VB: Everything is different in Armenia now. In 2012 we opened In Vino, the first wine bar in Yerevan, and since then the wine culture developed in ways unimaginable before that. A year earlier, in 2011, an international team of archaeologists discovered a 6100 year old winery in Armenia. As I already mentioned, it is the world’s oldest. The same cave also held the world’s oldest skirt and leather shoe.

Today you will find many wine restaurants and bars in Armenia. Most of them in Yerevan, the capital, but also along the wine routes.

The young generation, whose drinking habits are not informed by the Soviet times, embrace wine as not only a drink of choice but also as a way to absorb the rich history and culture of wine-making.

Also, during these years many new wineries sprang up in different regions of Armenia, crafting wines that are gaining global recognition and boosting the wine tourism. Several global wine industry luminaries placed Armenia on their maps by starting their own production or getting involved with local producers.

As you can see, for a mere 5 years, the changes are profound.

There is no doubt a rising trend of owning a microbrewery, which sometimes outranks the local beers and there is a rising trend of small vineyard exploitation for wine-making. However, as in any industry, the lack of passion always kills the evolution. How extensive viticulture does it take to create a good wine or is it the innovation in the taste that makes it popular?

VB: When it comes to wines, I am a traditionalist. I don’t fall for fake flavors, colors, etc. The best wines for me are typically not crafted at the winery. They are crafted in the vineyard. How you treat the grapes, the vines, the land around it, the people who work in your vineyard, everything reflects in the quality of wine you make. At the Trinity Canyon Vineyards, we have always believed that whatever is in the winemaker’s heart, ends up under the cork. Bad people can’t make good wines. This sounds over sentimental, especially coming from a down-to-earth person like me, but I truly believe it.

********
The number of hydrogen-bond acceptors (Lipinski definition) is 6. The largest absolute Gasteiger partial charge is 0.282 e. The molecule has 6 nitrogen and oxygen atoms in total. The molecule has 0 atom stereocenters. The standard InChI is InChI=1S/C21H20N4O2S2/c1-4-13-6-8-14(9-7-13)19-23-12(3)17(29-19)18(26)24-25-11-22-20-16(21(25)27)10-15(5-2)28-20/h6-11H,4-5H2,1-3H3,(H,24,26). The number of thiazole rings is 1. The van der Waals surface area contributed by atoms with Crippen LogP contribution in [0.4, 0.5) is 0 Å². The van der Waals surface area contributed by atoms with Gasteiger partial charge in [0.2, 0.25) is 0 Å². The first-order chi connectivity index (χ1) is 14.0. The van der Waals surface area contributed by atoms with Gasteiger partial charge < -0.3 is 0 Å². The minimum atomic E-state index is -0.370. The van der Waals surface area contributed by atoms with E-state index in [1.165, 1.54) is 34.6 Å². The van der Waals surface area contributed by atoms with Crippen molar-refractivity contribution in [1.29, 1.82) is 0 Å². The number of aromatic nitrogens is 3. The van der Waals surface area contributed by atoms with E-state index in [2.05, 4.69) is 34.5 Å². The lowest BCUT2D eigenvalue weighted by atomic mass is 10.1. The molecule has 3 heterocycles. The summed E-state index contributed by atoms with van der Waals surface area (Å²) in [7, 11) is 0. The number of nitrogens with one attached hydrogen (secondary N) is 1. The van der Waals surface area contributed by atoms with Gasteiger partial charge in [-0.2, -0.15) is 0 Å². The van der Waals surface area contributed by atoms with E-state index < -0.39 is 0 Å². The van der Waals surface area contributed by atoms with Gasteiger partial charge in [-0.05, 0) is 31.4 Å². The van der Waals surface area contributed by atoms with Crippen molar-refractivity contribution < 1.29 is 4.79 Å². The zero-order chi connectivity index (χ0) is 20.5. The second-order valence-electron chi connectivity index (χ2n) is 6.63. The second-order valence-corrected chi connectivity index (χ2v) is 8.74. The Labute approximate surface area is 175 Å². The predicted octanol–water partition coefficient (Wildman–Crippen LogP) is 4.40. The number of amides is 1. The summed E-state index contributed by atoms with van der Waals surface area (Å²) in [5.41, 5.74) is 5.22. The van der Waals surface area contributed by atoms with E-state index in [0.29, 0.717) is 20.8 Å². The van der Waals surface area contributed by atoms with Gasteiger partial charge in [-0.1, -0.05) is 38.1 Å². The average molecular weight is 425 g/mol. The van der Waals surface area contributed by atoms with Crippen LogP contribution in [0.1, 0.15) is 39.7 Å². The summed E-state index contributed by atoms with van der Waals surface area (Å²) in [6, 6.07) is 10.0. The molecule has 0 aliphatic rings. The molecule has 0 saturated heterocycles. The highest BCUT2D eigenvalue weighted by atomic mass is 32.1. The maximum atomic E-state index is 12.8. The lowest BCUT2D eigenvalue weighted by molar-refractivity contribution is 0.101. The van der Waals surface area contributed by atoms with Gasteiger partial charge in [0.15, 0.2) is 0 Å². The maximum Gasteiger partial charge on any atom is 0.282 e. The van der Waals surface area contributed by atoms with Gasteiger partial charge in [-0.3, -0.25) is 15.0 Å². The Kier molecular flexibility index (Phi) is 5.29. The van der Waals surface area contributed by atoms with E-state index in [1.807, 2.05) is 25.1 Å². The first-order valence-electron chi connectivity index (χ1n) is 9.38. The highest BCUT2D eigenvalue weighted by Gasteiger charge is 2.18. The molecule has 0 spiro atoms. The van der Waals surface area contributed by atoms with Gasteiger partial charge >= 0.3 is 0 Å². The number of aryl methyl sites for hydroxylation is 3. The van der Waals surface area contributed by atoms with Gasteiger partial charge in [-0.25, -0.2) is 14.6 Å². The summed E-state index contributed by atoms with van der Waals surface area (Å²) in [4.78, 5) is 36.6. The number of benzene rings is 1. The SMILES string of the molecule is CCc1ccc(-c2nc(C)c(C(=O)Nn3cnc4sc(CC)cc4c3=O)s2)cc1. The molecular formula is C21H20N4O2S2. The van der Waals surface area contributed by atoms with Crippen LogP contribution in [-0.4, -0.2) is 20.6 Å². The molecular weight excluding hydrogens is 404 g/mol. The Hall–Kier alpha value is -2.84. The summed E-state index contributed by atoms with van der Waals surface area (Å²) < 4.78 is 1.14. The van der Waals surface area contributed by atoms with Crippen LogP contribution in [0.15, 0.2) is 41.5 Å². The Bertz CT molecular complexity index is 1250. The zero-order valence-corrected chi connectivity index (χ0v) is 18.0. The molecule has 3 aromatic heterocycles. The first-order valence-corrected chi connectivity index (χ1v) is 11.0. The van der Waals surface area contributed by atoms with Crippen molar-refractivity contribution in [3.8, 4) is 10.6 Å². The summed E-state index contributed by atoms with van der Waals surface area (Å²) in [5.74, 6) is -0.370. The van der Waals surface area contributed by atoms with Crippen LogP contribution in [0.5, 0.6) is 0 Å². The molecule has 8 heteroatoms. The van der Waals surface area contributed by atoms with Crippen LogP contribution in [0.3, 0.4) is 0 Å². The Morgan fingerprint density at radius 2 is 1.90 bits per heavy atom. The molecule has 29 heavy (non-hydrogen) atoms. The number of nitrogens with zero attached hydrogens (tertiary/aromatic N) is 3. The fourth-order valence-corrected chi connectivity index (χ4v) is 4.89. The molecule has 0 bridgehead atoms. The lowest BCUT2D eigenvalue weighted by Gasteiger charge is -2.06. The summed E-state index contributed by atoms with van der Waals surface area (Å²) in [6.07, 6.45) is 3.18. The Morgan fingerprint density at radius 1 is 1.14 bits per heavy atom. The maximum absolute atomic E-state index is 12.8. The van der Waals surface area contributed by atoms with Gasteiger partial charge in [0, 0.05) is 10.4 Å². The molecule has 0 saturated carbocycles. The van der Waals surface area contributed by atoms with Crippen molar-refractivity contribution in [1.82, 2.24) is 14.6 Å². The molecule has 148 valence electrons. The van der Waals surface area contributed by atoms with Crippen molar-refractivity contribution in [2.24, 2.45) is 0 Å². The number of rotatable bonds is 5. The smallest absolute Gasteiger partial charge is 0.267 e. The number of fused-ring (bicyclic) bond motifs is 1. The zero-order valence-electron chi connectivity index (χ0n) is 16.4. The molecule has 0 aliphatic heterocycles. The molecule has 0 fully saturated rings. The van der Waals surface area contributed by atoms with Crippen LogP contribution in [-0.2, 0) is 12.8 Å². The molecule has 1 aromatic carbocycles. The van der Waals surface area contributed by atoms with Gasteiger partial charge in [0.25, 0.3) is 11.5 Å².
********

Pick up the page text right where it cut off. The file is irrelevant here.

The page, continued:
In general, I know it is possible to make quality wines in large quantities. However, I don’t think it is possible to make remarkable wines in industrial settings.

The best wines for me are typically not crafted at the winery. They are crafted in the vineyard. How you treat the grapes, the vines, the land around it, the people who work in your vineyard, everything reflects in the quality of wine you make.

Robert Mondavi said, “Wine has been a part of civilized life for some seven thousand years. It is the only beverage that feeds the body, soul, and spirit of man and at the same time stimulates the mind…”
As a passionate winemaker, what would you add to that?

VB: While I wholeheartedly agree with great Robert Mondavi, for me wine is also a great connector. It’s a beverage that introduced me to so many incredible people. Wine also is a great storyteller and educator. It encouraged me to discover things I would not imagine existed.

I would like to ask a stereotype questions for our closing sentence. Besides your own wine, what is the wine that you recommend for rare moments in life?

VB: There are different rare moments in life and each one of them calls for a different wine. For example, when you meet the love of your life, you’d want a wine that makes both of you happy. I always like to explore and be surprised, but for the most rare moments in life, I turn to our wine.

If you would like to dive into the experiences of wine-making or if you are visiting Armenia, France or the USA, make sure you pop by one of the restaurants which are owned and operated by Vahe the partners at DiVine and Partners.